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! had come to the Lord Keeper, as it did not, he should have
highly offended us if he had obeyed it. Nay, they went so
far as they spared not the honour ofjour^Council ^ard, but
* ^xaminfid iiieit j?ioceedings in the £ase of our customers, inter-
rogating what this or that man of our Council said in direction
of them in the business committed to their charge. And when
one of the members of that House, speaking of our counsellors
said we had wicked counsel ; and another said that the Council
and Judges sought to trample under feet the liberty of the
subject ; and a third traduced our Court of Star Chamber for
the sentence given against Savage, they passed without check
or censure by the House. By which may appear, how far
the members of that House have of late swoln beyond the
rules of moderation and the (modesty of former times; and
this under pretence of privilege and jEreedom of speech^ where-
by they take liberty to declare against all authority of Council
and Courts at their pleasure.

They sent for our Sheriff of London to examine him in
a cause whereof they had no jurisdiction; their true and
ancient jurisdiction extending only to their own members, and
to the conservation of their privileges, and not to the censure
of foreign persons and causes, which have no relation to their

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i6a8-9] The King's Declaration 95

privileges, the same being but a late innovatioii. And yet
upon an enforced strain of a contempt, for not answering to
their satisfaction, they commit him to the Tower of London,
using that outward pretext for a cause of committing him, the
true and inward cause being, for that he had showed himself
dutiful to us and our commandments in the matter concerning
o^ customs. '"

In these innovations (which we will never permit again)
they pretended indeed our service, but their drift was to break,
by this means, through all respects and ligaments of govern-
ment, and to erect an universal over-swaying power to them-
selves, which belongs only to us, and not to them.

Lastly, in their proceedings against our customers, they
went about to censure them as delinquents, and to punish
them for staying some goods of some factious merchants in
our store-house, for not paying those duties which themselves
had formerly paid, and which the customers, without inter-
ruption, had received of all other merchants many years before,
and to which they were authorised both by our Great Seal
and by several directions and commandments from us and our
Privy Council.

To give some colour to their proceeding herein, they went
about tocreate a new privile ge (which we will never admit),
that a rarliament-man hath privilege for his goods against
the. King; the consequence whereof would be, that he may
not be constrained to pay any duties to the King during the
time of privilege of Parliament. It is true, they would have
this case to have been between the merchants and our farmers
of our customs, and have severed them from our interest and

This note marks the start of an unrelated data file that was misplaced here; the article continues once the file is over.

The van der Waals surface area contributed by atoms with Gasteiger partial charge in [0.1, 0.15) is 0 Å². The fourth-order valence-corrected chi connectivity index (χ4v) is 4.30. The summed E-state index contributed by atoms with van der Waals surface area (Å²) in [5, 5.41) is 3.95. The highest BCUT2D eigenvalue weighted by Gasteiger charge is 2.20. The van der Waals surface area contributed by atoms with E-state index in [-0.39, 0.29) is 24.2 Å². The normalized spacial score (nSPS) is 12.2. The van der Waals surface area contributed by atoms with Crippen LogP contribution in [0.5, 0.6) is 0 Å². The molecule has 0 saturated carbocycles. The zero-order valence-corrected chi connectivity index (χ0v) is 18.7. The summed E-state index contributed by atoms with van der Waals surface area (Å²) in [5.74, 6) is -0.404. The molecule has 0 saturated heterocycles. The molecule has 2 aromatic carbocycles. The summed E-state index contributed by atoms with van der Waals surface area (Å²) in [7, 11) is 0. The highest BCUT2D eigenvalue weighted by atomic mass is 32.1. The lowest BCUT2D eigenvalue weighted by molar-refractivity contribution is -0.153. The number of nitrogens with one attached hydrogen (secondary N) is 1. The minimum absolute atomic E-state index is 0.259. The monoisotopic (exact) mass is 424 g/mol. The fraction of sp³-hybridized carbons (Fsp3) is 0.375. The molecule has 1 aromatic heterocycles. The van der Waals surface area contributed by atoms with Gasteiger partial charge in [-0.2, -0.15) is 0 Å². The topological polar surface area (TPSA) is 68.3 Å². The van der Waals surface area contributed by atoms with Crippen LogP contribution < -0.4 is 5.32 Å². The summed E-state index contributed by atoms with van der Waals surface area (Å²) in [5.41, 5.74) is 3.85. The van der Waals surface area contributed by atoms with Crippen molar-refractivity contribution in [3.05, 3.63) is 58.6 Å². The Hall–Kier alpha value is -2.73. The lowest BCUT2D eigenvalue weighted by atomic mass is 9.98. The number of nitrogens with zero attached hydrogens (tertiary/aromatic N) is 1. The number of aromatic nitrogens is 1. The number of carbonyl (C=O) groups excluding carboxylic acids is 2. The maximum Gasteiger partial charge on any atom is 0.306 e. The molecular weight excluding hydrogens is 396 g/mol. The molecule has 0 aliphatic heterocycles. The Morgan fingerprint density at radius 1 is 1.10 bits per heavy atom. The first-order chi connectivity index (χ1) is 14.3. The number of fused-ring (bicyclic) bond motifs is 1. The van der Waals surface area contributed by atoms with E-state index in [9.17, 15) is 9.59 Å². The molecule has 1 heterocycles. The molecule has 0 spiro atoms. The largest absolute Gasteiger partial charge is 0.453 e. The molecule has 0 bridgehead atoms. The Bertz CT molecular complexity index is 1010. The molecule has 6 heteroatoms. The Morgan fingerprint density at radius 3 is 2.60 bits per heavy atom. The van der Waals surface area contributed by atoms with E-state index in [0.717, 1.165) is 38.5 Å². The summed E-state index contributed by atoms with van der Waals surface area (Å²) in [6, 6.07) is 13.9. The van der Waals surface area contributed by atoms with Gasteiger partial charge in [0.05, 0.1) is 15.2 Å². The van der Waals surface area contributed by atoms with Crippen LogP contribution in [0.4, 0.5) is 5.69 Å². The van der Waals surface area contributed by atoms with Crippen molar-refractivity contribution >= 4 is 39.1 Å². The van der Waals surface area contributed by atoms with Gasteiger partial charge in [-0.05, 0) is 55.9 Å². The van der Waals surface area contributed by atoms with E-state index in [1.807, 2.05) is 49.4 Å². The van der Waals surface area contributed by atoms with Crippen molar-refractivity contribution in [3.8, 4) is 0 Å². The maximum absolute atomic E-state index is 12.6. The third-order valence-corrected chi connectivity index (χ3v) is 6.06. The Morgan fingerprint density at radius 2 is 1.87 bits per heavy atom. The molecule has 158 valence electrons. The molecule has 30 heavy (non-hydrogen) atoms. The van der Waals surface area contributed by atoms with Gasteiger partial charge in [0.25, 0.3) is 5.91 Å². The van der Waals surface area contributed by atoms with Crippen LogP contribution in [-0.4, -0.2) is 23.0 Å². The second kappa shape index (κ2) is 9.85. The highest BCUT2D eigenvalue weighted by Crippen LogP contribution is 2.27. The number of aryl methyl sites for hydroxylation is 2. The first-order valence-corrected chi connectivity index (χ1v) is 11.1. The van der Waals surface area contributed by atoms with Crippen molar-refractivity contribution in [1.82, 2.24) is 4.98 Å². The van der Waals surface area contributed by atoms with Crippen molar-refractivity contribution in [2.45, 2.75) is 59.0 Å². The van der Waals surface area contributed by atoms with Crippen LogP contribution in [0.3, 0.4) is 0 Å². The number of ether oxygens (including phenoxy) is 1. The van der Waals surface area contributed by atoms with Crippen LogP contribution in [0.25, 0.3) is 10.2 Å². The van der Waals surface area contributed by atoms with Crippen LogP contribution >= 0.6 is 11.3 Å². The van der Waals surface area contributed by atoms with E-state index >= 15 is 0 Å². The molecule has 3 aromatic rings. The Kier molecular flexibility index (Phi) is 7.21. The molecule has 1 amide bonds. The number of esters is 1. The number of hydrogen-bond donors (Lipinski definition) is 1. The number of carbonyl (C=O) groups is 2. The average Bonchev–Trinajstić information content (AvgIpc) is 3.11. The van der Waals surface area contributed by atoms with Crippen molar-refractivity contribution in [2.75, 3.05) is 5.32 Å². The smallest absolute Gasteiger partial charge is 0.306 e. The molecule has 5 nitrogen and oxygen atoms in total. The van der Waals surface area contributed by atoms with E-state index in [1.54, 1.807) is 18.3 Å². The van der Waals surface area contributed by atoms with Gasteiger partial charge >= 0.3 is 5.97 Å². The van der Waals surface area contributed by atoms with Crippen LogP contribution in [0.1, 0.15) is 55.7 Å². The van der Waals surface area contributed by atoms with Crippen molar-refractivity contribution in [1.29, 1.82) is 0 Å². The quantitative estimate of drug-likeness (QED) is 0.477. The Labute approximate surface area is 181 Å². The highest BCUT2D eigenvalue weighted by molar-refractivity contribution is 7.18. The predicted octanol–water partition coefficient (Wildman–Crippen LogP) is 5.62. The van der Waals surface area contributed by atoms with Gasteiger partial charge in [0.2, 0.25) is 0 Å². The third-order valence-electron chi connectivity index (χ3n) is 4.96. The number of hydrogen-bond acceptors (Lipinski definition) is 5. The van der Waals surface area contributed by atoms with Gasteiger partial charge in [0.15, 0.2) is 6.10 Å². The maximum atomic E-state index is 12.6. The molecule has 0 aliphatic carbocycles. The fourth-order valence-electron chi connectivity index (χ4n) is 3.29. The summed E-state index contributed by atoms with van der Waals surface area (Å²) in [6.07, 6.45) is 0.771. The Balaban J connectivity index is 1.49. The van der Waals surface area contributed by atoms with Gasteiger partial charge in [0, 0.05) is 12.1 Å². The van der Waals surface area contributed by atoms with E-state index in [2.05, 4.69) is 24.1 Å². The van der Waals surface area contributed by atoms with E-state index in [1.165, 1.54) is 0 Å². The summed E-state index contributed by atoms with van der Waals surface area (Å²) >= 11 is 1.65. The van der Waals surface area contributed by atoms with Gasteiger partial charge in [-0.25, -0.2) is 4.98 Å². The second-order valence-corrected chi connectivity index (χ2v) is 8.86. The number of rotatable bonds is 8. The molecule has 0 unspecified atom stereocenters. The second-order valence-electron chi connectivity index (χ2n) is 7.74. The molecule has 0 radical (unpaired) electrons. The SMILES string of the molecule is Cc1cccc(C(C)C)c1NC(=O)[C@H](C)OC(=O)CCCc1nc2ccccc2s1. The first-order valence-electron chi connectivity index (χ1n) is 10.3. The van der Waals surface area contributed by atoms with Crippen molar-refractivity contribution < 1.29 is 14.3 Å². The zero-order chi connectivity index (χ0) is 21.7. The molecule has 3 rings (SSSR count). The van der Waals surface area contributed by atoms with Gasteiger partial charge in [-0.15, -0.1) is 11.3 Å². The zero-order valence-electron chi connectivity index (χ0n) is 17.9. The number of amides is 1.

commandment, thereby the rather to make them liable to the
censure and punishment of that House. But on the other
side, we holding it Jbfith-TOJJigjt .and dishonourable to withdraw
ourself from our officers in anything they did by our command-
ment, or to disavow anything that we had enjoined to be done ;
upon Monday, the twenty-third of February, sent a message
unto them by Secretary Coke \ thanking them for the respect
they had showed in severing the interest of our farmers from

A mx John Cok««

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96 Constitutional Documents [i6a8-g

our own interest and d^man^ment. Nevertheless we were
^— -Abound Jn honour ^o .acknowledgiy^A^tcuth, that what was done
by them was done bxJJSiV , eypreaa fiomijiandment and direc-
tion; and tf, for doings thereof, our farmers should suffer, it
would hjghly concern us in honour. "*Which message was no
sooner delivered^nto tEem^ T)ut In a tumultuous and discon-
tented manner they called Adjourn, Adjourn ; and thereupon,
without any cause given on our part, in a very unusual manner,
adjourned unto the Wednesday following.

On which day, by the uniform wisdom of our Privy Council,
we caused both Houses to be adjourned until the second day
of March, hoping that in the meantime a better and more
right understanding might be begotten between us and the
members of that House, whereby the Parliament might come
to a happy issue.

But understanding by good advertisement that their dis-
content did not in that time digest and pass away, we resolved
to make a second adjournment until the tenth of March, which
was done, as well to take time to ourself to think of some
means to accommodate those difficulties, as to give them time
to advise better; and accordingly we gave commandment for
a second adjournment in both Houses, and for cessation of
all business till the day appointed, which was very dutifully
obeyed in the Higher House, no man contradicting or question-
ing it. But when the same commandment was delivered in
the House of Commons by their Speaker, it was straightway
contradicted; and although the Speaker declared unto them
it was an absolute right and power in us to adjourn as well
as to prorogue or dissolve, and declared and read unto them
diverp precedents of that House to warrant the same ; yet our
commandment was most contemptuously disobeyed, and some
rising up to speak said they had business to do before the
House should be adjourned ^

Whilst the Duke of Buckingham lived he was entitled to
all the distempers and ill evwts of former Parliaments, and

^ Note by Rushwortk :. ' Here are the passages ooncemiog the members'
deportment in the House, mentioned in this Declaration, which we forbear
to rejpeat, in regard the same are at large expressed in the Information in
the 8Uir Chamber, before mentioned.'

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1628-9] The King's Declaration 97

therefore much endeavour was used to demolish him, as the
only wall of separation between us and our people. But now
he is dead, no alteration was found amongst those envenomed
spirits which troubled then the blessed harmony between us and